Photograph by Erika Larsen
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A paint horse named Cikala, which means "Little" in Lakota.
Photograph by Erika Larsen

Erika Larsen: In Search of a Horse

From 2011 to 2013 Erika Larsen travelled to many locations in the western U.S. to learn about the significance of the horse in Native American culture. Many people shared their stories and experiences about this connection with her, as well as the word for “horse” in their respective languages. Larsen’s photographs documenting this bond are featured in the March 2014 issue of National Geographic.

I arrived to Lapwai on the Nez Perce land where I met a woman named Rosa. She told me that I was looking for Sikem, and that the young Nez Perce generation could help me find him. So I asked a young Numipu named Olivia if she knew Sikem and she said yes. She said she had known him since she was seven and that she was free when she was with him and she felt like she could do whatever she wanted. He was her therapy. She had a portrait of Sikem on her shoulder saying ‘Live to Ride.’

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Katie Harris is photographed with her Appaloosa. Harris made most of the horse trappings as well as her own traditional outfits herself, including the bead work. Some of the trappings are passed down from older generations but the girls like to make their own to continue the tradition.

Continuing west to the Confederated Tribes of the Umatilla I met Katie. She told me she knew of Sikem too. She said she couldn’t imagine her life without him because he gave her a personal tie to her family’s history and culture. She told me a person could learn a lot from Sikem and in time he will become your best friend; you could even go on adventures together. She said Sikem is a part of her family. She had sewn by hand all of his regalia.

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Patricia Heemsah, of the Yakama Nation in Washington State, holds a beaded bag she uses in ceremonial dances and as regalia for her horse in parades.

Not too far away in the Yakama Nation I met Patricia. She told me I was looking for Kusi, her treasured friend. She said don’t let him fool you, he is a gentle giant, that has the tendency to be wild yet gentle and tame. She showed me a bag that her mother had beaded with Kusi on it.

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Benson Ramone accompanies his 17-year-old daughter, Tashina, who’s competing in the Fort Hall Rodeo on the Shoshone-Bannock Tribes reservation in Idaho. Riding horses is “in our blood,” Benson says. “You’re born with it.” He grew up in New Mexico’s Navajo Nation, where, he says, “you could ride far—there were no fences then.”

I traveled further south and met Benson on the Navajo Nation. He told me I was searching for łįį’. He said he hoped that I could pronounce it or that he might be hard to find. He told me when his time on earth was over łįį’ would be his ride to the spirit world.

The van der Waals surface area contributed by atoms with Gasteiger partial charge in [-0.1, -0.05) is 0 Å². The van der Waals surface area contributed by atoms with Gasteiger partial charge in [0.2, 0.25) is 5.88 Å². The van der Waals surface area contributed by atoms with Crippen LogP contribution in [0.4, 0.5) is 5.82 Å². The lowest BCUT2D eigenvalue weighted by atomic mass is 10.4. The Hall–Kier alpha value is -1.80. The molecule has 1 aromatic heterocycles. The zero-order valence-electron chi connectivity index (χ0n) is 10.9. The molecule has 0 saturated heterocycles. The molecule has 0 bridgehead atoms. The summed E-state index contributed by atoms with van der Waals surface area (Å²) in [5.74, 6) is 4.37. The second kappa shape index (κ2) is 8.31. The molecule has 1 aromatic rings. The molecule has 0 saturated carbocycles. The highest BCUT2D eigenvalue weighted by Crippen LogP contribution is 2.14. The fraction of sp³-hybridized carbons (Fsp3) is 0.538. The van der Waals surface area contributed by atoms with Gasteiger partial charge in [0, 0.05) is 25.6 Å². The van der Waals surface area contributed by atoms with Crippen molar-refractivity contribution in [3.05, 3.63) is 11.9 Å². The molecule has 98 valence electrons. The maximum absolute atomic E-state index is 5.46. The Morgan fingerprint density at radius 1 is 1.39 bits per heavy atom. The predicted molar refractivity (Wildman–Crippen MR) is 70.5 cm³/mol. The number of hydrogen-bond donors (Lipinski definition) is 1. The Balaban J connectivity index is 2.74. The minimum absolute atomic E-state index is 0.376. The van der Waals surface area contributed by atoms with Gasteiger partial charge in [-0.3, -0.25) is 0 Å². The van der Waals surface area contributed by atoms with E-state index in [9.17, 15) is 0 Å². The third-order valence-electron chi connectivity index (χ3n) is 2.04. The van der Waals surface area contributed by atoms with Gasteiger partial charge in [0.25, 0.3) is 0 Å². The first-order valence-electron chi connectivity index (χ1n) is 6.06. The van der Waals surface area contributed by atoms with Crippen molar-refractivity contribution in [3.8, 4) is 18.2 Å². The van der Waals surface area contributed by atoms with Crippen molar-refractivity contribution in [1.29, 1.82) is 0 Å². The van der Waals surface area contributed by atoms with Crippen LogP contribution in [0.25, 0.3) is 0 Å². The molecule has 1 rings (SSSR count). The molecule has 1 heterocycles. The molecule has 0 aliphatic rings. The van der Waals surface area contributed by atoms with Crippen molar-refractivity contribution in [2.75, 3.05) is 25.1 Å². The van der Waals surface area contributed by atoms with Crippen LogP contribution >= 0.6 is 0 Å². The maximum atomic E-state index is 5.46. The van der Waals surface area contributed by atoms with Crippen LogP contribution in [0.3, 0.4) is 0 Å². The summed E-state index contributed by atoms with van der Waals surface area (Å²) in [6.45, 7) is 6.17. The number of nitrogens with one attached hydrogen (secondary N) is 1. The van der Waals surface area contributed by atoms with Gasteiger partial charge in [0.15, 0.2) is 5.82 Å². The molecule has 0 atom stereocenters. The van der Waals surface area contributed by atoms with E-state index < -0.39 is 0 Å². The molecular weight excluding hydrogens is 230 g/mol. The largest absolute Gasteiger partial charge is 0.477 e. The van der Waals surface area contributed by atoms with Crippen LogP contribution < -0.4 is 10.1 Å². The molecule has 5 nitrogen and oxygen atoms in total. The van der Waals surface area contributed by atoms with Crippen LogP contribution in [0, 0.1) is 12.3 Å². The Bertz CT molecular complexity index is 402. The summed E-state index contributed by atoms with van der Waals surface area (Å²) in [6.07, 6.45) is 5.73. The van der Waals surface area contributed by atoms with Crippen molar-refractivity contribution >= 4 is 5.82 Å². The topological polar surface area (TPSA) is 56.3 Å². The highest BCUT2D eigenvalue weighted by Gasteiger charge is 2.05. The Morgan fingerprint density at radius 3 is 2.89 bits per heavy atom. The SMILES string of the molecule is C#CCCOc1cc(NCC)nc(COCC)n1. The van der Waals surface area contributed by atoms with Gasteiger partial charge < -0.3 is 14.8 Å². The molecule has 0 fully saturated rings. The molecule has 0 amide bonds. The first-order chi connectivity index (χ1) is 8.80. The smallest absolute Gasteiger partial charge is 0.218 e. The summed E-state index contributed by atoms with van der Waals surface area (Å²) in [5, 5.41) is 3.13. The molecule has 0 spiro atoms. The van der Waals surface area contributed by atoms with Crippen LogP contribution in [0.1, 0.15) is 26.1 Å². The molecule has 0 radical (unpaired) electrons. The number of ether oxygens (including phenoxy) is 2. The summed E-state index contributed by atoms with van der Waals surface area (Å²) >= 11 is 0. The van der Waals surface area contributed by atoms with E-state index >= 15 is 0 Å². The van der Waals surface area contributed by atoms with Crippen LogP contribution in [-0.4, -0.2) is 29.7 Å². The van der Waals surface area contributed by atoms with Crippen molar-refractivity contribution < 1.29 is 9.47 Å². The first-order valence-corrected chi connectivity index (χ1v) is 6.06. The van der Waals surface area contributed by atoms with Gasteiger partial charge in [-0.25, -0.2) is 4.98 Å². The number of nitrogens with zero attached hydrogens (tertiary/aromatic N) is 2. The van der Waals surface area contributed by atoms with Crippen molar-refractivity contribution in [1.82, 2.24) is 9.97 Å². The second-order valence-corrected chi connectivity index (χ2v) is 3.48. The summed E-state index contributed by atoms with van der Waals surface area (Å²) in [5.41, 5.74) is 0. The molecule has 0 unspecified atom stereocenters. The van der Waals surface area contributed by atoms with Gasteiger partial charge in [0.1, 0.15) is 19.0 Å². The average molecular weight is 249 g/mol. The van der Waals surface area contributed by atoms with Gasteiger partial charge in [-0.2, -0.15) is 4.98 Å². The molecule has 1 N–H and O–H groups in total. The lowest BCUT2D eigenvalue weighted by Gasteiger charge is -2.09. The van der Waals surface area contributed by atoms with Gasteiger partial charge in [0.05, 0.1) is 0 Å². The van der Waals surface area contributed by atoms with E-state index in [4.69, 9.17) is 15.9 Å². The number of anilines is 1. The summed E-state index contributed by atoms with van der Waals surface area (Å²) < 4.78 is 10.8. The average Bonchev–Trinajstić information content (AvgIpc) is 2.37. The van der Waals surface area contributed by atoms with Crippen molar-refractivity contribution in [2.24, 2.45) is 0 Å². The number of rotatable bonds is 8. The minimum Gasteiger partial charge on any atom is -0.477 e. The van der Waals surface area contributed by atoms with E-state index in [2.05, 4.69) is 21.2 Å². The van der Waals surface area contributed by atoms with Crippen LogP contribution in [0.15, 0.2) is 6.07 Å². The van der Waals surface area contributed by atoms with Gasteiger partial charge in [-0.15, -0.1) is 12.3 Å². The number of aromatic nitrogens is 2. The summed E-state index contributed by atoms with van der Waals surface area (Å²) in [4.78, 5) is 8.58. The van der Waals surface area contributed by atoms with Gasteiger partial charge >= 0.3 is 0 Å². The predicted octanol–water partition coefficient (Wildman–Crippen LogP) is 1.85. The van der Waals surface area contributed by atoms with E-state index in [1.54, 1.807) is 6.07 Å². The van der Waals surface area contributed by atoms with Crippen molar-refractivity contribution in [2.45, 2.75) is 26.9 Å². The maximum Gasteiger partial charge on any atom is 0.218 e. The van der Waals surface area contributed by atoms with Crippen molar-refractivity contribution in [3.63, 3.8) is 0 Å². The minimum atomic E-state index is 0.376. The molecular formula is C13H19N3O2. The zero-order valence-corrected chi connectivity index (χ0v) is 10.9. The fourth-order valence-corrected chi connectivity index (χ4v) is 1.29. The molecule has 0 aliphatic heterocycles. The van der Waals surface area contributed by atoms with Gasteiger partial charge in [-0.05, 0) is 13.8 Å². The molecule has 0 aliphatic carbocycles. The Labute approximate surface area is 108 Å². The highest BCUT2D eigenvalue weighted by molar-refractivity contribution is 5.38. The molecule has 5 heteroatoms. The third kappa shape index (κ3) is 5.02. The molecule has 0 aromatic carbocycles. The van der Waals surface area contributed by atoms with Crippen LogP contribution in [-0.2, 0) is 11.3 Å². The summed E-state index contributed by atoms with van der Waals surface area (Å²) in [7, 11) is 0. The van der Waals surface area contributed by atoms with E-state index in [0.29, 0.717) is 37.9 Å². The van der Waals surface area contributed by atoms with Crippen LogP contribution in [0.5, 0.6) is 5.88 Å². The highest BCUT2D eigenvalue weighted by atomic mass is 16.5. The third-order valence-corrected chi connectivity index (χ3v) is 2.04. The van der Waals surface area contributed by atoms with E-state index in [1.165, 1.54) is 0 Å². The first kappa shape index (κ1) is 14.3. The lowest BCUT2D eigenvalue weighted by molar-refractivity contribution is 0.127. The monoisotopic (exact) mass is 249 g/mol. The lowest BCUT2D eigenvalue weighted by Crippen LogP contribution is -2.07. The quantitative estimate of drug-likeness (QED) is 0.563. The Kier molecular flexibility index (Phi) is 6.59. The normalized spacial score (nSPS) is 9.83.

I met Clayson here as well. Clayson told me if I breathe on łįį’, and if he breathes back onto me, a bond has been created for life. Clayson had made a crown piece in silver for łįį with a half moon shape and some turquoise.

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Phillip Whiteman sages his horse Sioux Boy before a day of working together.

On my way north, I stopped in Lame Deer on the Northern Cheyenne Nation where I met a man named Phillip. He told me Mo en ha, was who I must be looking for, The Beautiful, Holy Spirit. He told me, “Our Language comes from the creator, when we speak, it creates thought and a thought never leaves its source, Mo en ha reminds us that we are all connected and we are all beautiful holy spirits.” He told me I had come to the right place and that he helped children and adults alike find Mo en ha. Once they find him, they find themselves.

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On the Crow Reservation in southern Montana, Michelle Walking Bear braids her 11-year-old son’s hair to keep it out of his face when he rides. His given name is Dallas White Clay, but he goes by “Spur.” A rodeo rider, he’s so good in the saddle that other kids often ask him to break in their horses.

Across the way, in Crow Agency, I heard the name, Iichiili, and so I inquired about him. I met a family that lived with Iichiili and they said if I looked far into the distance and as close as front door I could see Iichiili everywhere; that he had always been there.

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A paint horse named Cikala, which means “Little” in Lakota.

Finally, on my travels east I met a woman from the Lakota nation named Sung Agli Win-She Brings Back the Horses. She told me I was looking for Sunka Wakan. Her father had told her when the spirits brought them the gift of the Sunka Wakan, they found that it was four-legged and with a coat like wolves and dogs, but with special powers. It was hard to translate but maybe it was like “large four-legged being with spiritual powers.” She said that I would find Sunka Wakan living harmoniously in spirit like all of nature and that our connection with him was a gift from Creator, for which we are grateful. She said we are tied together, us and Sunka Wakan. Like the buffalo, they reflect us and link us back into the sacred rhythm and balance of nature. Any given child or person spending time with Sunka Wakan may find the effect hard to describe because they are being touched at a deeper level.

View more of Erika Larsen’s work on her website.